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Clin Otolaryngol. 2005 Apr;30(2):115-20.

A multivariate analysis of otological, surgical and patient-related factors in determining success in myringoplasty.

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First ENT Clinic, Atatürk Training and Research Hospital, Izmir, Turkey.



The aim of this study was to evaluate the effects of smoking and other prognostic factors on long-term surgical outcome and hearing results in myringoplasty.


Retrospective cohort.


Tertiary medical centre.


Eighty myringoplasty operations were analysed retrospectively from the charts of 74 patients who underwent myringoplasty between January 2000 and November 2002 at the First ENT Clinic of Ataturk Training and Research Hospital, using the chi-squared test, Fisher's exact test, t-test and multiple logistic regression statistical analysis.


The effects of prognostic factors and smoking on myringoplasty were investigated by variables noted from patients' files such as smoking status, operation type, duration of dry period of the diseased ear, peroperative otorrhoea, status of the opposite ear, presence of perforation at admission, place of perforation, size of perforation, status of middle ear mucosa, presence of cholesteatoma and tympanosclerosis, ossicular status, previous and related surgery, experience of the surgeon, presence of anterior overhang, presence of valsalva manoeuvre, postoperative antiobiotic cover and income per day.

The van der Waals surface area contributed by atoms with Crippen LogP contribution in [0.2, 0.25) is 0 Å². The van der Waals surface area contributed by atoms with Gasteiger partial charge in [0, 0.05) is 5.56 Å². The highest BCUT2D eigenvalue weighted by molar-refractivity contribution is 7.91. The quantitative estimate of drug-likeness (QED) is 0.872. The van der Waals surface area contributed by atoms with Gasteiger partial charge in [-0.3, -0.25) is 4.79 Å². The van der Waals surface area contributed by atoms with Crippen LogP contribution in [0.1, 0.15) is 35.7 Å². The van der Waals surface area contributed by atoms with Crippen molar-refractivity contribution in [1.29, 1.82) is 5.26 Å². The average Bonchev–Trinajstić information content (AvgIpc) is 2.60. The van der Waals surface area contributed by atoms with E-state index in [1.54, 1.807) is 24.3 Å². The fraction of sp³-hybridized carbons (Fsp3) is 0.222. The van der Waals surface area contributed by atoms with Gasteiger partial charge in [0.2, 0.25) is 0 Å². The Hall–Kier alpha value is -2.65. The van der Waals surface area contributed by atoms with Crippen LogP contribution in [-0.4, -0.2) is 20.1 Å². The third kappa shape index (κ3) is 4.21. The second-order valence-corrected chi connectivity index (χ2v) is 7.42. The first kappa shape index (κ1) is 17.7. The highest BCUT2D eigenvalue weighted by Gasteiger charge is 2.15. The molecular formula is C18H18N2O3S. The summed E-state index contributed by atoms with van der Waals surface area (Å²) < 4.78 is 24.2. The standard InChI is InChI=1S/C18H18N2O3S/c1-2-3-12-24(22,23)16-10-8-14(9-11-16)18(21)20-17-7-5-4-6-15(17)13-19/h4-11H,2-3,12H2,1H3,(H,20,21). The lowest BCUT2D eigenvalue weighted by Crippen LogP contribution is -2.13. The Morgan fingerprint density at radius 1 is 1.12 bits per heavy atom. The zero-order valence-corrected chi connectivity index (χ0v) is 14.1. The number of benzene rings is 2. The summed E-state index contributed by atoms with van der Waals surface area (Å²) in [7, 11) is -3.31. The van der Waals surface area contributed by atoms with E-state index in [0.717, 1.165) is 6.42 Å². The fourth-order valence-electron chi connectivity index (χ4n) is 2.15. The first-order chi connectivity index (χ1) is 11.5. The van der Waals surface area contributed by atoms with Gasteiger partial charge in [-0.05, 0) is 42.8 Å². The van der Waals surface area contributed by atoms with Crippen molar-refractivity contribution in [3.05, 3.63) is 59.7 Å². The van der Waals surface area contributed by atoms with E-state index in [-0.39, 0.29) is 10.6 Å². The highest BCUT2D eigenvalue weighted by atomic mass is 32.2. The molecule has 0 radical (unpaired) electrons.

The overall take rate of the myringoplasty graft was 71%. Based on the univariate analysis, smoking status of the patients (P = 0.008), status of the opposite ear (P = 0.01), size of perforation (P = 0.009) and the experience of the surgeon (P = 0.002) were found to be statistically significant (P < 0.01) prognostic factors influencing the success rate of the operations. Multiple logistic regression analysis was subsequently carried out on these prognostic factors and yielded the following classification (95% CI): senior surgeon (OR = 14.3), non-smoking patient (OR = 11.4), longer duration of dry period of the diseased ear (OR = 5.3), normal opposite ear (OR = 5.0) and small perforation (OR = 4.8).


A non-smoking patient, a longer dry ear, a healthy opposite ear, a relatively smaller perforation and a senior surgeon were found to be significant prognostic factors positively influencing the success rate of myringoplasty.

[Indexed for MEDLINE]

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